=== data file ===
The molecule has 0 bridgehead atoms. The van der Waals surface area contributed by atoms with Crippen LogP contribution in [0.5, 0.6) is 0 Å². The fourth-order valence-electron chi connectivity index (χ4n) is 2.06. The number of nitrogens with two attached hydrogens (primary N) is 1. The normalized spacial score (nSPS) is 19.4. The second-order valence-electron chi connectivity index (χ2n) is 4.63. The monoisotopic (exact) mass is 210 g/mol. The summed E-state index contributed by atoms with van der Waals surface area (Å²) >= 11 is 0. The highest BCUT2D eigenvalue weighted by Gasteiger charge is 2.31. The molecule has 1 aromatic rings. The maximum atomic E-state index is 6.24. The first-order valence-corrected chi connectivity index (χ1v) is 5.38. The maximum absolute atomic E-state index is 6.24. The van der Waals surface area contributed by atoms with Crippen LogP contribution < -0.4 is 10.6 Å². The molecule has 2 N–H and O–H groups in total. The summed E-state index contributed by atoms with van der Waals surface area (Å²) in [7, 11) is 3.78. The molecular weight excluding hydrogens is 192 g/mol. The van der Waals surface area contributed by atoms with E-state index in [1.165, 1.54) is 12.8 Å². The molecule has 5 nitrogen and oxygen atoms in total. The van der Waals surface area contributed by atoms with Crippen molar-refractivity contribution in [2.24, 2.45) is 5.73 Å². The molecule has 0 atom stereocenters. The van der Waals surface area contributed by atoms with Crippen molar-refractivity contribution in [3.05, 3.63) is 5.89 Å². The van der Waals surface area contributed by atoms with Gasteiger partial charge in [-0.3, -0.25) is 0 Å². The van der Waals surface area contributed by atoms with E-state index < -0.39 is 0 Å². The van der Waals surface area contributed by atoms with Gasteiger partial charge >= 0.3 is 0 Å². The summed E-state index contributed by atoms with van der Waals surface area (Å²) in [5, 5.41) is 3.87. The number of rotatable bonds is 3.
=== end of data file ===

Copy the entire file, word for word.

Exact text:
The molecule has 0 bridgehead atoms. The van der Waals surface area contributed by atoms with Crippen LogP contribution in [0.5, 0.6) is 0 Å². The fourth-order valence-electron chi connectivity index (χ4n) is 2.06. The number of nitrogens with two attached hydrogens (primary N) is 1. The normalized spacial score (nSPS) is 19.4. The second-order valence-electron chi connectivity index (χ2n) is 4.63. The monoisotopic (exact) mass is 210 g/mol. The summed E-state index contributed by atoms with van der Waals surface area (Å²) >= 11 is 0. The highest BCUT2D eigenvalue weighted by Gasteiger charge is 2.31. The molecule has 1 aromatic rings. The maximum atomic E-state index is 6.24. The first-order valence-corrected chi connectivity index (χ1v) is 5.38. The maximum absolute atomic E-state index is 6.24. The van der Waals surface area contributed by atoms with Crippen LogP contribution < -0.4 is 10.6 Å². The molecule has 2 N–H and O–H groups in total. The summed E-state index contributed by atoms with van der Waals surface area (Å²) in [7, 11) is 3.78. The molecular weight excluding hydrogens is 192 g/mol. The van der Waals surface area contributed by atoms with E-state index in [1.165, 1.54) is 12.8 Å². The molecule has 5 nitrogen and oxygen atoms in total. The van der Waals surface area contributed by atoms with Crippen molar-refractivity contribution in [2.24, 2.45) is 5.73 Å². The molecule has 0 atom stereocenters. The van der Waals surface area contributed by atoms with Crippen molar-refractivity contribution in [3.05, 3.63) is 5.89 Å². The van der Waals surface area contributed by atoms with Gasteiger partial charge in [-0.3, -0.25) is 0 Å². The van der Waals surface area contributed by atoms with E-state index < -0.39 is 0 Å². The van der Waals surface area contributed by atoms with Gasteiger partial charge >= 0.3 is 0 Å². The summed E-state index contributed by atoms with van der Waals surface area (Å²) in [5, 5.41) is 3.87. The number of rotatable bonds is 3.